IT was 75 years ago today that a Boeing B-29 Superfortress of the United States Air Force (USAF), nicknamed Enola Gay after the mother of its pilot Colonel Paul Tibbets, arrived over the Japanese city of Hiroshima at 8.15am.

The city of 350,000 people had been subjected to repeated air raid warnings for months and the night of August 5-6 was no different. The all-clear had sounded just after 7.30 am and thus most people were either already at work or on their way to work when the bomb exploded.

Even as the mushroom cloud soared above the city, the Japanese authorities were becoming stunned by the destruction the uranium-fuelled bomb – designated as Little Boy – was causing.

Some 4.7 square miles of Hiroshima was destroyed in the initial blast. Up to 80,000 people are believed to have died in that blast and the resultant firestorm, and around 70% of the city’s buildings were flattened. That included almost all of the housing, most of which had wooden walls in the Japanese style. In the city centre just six buildings, all of them built to earthquake-proof standard, remained standing.


THOUGH it was a military and industrial target as it was the headquarters of Japan’s main southern defence force, Hiroshima had been spared the devastation visited upon many other Japanese cities in the huge bombing raids that the USAF mounted as the Americans sought to end the war by crushing the spirit of the Japanese people.

In early July, the USAF commanders were told to avoid bombing Hiroshima and a few other cities. Having been relatively unscathed during the war, the military leadership wanted to see what would happen to Hiroshima once it had been hit by an atomic bomb. In other words, Hiroshima was an experimental test bed for the new weapon.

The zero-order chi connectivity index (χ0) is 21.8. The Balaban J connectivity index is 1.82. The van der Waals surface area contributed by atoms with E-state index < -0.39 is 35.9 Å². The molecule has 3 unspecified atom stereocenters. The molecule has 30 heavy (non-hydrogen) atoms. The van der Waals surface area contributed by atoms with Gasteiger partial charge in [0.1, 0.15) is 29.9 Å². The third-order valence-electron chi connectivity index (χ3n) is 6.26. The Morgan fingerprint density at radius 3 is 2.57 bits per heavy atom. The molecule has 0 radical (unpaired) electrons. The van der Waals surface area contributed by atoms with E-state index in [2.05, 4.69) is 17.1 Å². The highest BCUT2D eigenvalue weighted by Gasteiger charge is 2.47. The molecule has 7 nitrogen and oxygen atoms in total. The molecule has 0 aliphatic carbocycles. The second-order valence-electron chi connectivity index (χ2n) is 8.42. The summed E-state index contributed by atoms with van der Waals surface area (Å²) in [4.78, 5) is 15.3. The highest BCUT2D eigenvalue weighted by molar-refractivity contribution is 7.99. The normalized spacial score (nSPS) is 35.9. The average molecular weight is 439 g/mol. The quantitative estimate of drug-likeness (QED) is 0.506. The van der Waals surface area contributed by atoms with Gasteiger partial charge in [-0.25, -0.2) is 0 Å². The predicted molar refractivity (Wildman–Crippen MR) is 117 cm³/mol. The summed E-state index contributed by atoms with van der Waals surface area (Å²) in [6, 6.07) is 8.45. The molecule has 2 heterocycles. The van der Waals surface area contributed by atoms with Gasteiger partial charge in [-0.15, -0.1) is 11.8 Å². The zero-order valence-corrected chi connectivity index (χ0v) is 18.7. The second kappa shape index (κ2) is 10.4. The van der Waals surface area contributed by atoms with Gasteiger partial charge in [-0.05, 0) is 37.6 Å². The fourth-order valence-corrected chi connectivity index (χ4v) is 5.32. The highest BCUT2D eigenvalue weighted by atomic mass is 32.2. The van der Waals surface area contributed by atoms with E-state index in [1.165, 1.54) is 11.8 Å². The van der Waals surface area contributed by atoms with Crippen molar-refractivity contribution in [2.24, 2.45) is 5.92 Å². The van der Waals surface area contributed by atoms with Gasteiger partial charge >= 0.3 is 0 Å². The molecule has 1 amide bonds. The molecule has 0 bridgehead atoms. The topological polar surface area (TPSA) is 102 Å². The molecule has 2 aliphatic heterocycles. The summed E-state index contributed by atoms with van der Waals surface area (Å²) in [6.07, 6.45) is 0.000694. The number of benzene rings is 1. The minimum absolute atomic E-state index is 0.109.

THE city’s main hospital having been destroyed, 90% of the medical staff of the city were dead. Stories that the Japanese authorities did not react quickly are untrue. Though many citizens, especially the burned and wounded, were seen to wander helplessly to and fro, by the afternoon the remaining police officers and volunteers had set up evacuation centres and a morgue that was soon overwhelmed.

Those citizens still able to walk were evacuated on boats, trains and trucks to nearby towns and cities in a relief effort coordinated by the Japanese army. Although the Japanese General Staff knew quite quickly what had happened, they still insisted on sending a pilot to report back to them. He flew over the city, and reported accurately that most of Hiroshima had disappeared. Most Japanese only found out about the Hiroshima Bomb after President Harry S Truman broadcast the news much later that night. On August 7, Japan’s top nuclear physicists arrived at Hiroshima and conducted tests which proved conclusively that Hiroshima had been attacked by an atomic bomb. they warned that the city would be radioactive for a long time. Nevertheless, the Japanese military leadership were convinced there was only one bomb and prepared to fight on. They were wrong, as was proven at Nagasaki on August 9. Incredibly, some 200 people who had been evacuated from Hiroshima to Nagasaki managed to survive the second bombing.


THAT is the real legacy of August 6, 1945. Amazingly, the developers of the bomb were unsure as to what radiation poisoning would occur, and after Japan surrendered, the US authorities tried to suppress news of it when people in Hiroshima and Nagasaki began to develop symptoms of radiation sickness.

Tens of thousands succumbed to radiation poisoning over the next few months while some lingered for years.

Worse was to come for the Hibakusha, as the survivors were named – it means ‘explosion affected’. Cancer of various types began to emerge several years after the bombings, and while there was no great increase in birth defects, some survivors suffered mental illnesses for years if not decades afterwards.

One study found that even 20 years after the events of August 6 and 9, 1945, survivors were showing much greater anxiety symptoms than the general population.

Perhaps worst of all was the fact that in both the short and long-term aftermath, Hibakusha suffered discrimination at work or in trying to marry outside their communities – even today, many Japanese worry that survivors and their children and grandchildren are contaminated with radiation.